According to Article 83 of the PRC Public Order Management Punishment Law (zhonghua renmin gongheguo zhian guanli chufa fa) and Article 47 of the Regulations on Procedures of Processing Administrative Detention by Public Security Authorities (gongan jiguan banli xingzheng anjian chengxu guiding), Public Security officials cannot taken someone in for questioning or to give testimony for more than 8 hours; in complicated cases which may involve administrative detention punishment, the time limit is no more than 24 hours. These regulations also require the PSB to inform the family of the cause and location of the detention for questioning. The PRC People’s Police Law (zhonghua renmin gongheguo renmin jingcha fa), Article 9, allows for a 48-hour period of detention for questioning in special cases, with the approval of PSB above the county level. If the detainee is kept longer, the PSB must immediately inform the family or the employer.

CRD welcomes the release, but believes the Beijing Public Security Bureau’s power must be checked by Chinese law. It should never practice this kind of unlawful detention for questioning in carrying out its law enforcement duties. The PSB must inform a detainee’s family or his/her employer the cause and location of the detention for questioning.

CRD condemns the Beijing PSB for forcing the AIZHIXING Institute to cancel its scheduled workshop on the rights of people infected with HIV/AIDS through blood transfusion. This action violates constitutional protections of citizens’ rights to free assembly and free expression. People living with HIV/AIDS due to blood transfusion should be allowed to visit or hand in letters to relevant government offices about their grievances and seek redress through the government-operated petition system.

CRD urges major players in the international community, particularly donors to China’s fight against AIDS and world health organizations, to pay close attention to the hazardous conditions obstructing the work of Chinese AIDS NGOs and civil society participation. They cannot afford illusions about China’s public pledges to work with civil society in its fight against the spread of HIV/AIDS when the police continue to enjoy legal immunity in using unlawful means to intimidate and suppress people living with HIV/AIDS, activists, and AIDS NGOs.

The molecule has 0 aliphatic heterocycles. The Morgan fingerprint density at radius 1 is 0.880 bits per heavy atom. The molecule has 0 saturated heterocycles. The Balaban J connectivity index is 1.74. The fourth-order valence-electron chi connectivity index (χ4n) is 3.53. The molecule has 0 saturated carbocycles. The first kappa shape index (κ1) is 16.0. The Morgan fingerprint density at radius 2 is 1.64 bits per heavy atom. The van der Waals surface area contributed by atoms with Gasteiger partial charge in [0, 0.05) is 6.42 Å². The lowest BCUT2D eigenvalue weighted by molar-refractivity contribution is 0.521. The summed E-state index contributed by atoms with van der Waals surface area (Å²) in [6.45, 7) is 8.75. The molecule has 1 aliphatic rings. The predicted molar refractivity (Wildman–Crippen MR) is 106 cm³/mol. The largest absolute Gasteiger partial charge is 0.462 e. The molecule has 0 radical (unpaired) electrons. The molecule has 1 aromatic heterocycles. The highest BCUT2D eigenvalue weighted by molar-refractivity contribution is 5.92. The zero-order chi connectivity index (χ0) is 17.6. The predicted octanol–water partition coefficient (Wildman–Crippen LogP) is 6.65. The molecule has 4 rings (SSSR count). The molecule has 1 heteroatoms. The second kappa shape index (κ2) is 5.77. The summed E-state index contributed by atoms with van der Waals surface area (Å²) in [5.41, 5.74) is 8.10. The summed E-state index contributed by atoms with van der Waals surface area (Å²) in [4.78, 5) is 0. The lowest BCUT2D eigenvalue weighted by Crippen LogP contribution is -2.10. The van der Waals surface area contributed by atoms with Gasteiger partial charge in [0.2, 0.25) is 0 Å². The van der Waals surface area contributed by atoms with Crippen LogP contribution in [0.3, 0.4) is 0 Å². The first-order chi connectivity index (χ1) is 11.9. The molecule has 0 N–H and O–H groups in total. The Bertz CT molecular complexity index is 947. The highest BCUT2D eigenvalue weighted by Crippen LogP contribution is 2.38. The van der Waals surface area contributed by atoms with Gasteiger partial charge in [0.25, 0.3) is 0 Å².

Wan Yanhai, male, Chinese AIDS activist, public health expert. Dr. Wan is the director of Beijing ZHIAIXING Information & Counseling Center (AIZHIXING Institute), an affiliated Researcher and advisor of the Center for Public Health and Human Rights at the Johns Hopkins University, member of board directors of China STD/HIV/AIDS Prevention and Treatment Association, standing member of board directors of Beijing STD/HIV/AIDS Prevention and Treatment Association, member of Developing Country NGO Delegation of Global Fund Board Meeting. Dr. Wan was instrumental in exposing a HIV/AIDS epidemic in rural Henan resulting from the unsafe commercial blood business. His group has worked to push the government towards greater transparency and more effective action to prevent and treat AIDS. He was detained in August 2002 for a month on suspicion of “illegally leaking state secrets” when he published a government document on the group’s email listserve on the extent of the epidemic in Henan Province. The group was not permitted to register as a non-profit NGO and was forced to register as a for-profit business corporation. The group’s activities continue to be restricted and monitored by the police.

In 2002, he was awarded the 1st International Awards for Action on HIV/AIDS and Human Rights by Canadian HIV/AIDS Legal Network and Human Rights Watch, Defender’s Awards by International League for Human Rights, Fulbright New Century Scholar Award and Yale World Fellow Award.

The Network of Chinese Human Rights Defenders (CRD)

Nov. 27, 2006